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Urban Dolphins

November 28, 2014

California’s coastal bottlenose dolphins harbor contaminants in their blubber.

Transcript

BOB HIRSHON (host):

Urban dolphins. I’m Bob Hirshon and this is Science Update.

Bradford Calif b dolphin

Surfers off the California coast. (Bryce Bradford/Flickr)

In California, surfers share the water with coastal bottlenose dolphins, which rarely

venture more than 1000 meters from shore. Just 500 in number, these nomadic

cetaceans chase their prey all the way from southern Baja to San Francisco Bay.

According to marine mammal biologist Dave Weller of the Southwest Fisheries

Science Center, their proximity to urban areas exposes the dolphins to chemical

runoff.

DAVE WELLER (Southwest Fisheries Science Center, NOAA):

The dolphins are very contaminated, they’ve got some of the highest levels of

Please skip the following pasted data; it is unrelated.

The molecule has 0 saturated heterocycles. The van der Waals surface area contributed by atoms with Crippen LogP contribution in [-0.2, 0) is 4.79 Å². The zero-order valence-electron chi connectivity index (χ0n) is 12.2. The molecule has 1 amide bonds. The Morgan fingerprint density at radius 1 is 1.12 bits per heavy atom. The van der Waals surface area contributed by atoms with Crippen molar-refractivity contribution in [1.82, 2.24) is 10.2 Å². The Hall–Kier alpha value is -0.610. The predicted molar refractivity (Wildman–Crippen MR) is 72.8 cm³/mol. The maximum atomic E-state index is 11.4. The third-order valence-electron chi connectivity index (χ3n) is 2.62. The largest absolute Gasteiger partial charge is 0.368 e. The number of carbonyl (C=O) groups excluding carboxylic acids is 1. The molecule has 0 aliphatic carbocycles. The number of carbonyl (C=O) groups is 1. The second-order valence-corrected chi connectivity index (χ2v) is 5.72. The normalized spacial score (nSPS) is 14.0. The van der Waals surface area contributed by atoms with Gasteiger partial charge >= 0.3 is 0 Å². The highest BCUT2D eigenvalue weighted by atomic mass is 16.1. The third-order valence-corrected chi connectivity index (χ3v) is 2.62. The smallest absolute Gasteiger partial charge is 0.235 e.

DDT and PCBs of any marine mammal that we’ve observed.

HIRSHON:

Weller says so far, the dolphins appear surprisingly resilient. But the toxins build

up in their blubber over time.

WELLER:

So, despite the fact they seem healthy, they may be compromised, and we may not be

aware of that till some environmental change happens.

HIRSHON:

Because its small size, he says the population could be especially vulnerable to the

effects of climate change, disease, or oil spills. I’m Bob Hirshon, for AAAS, the

science society.

 

keith yahl flickr

Dolphins off the coast of Dana Point, California (Keith Yahl/Flickr)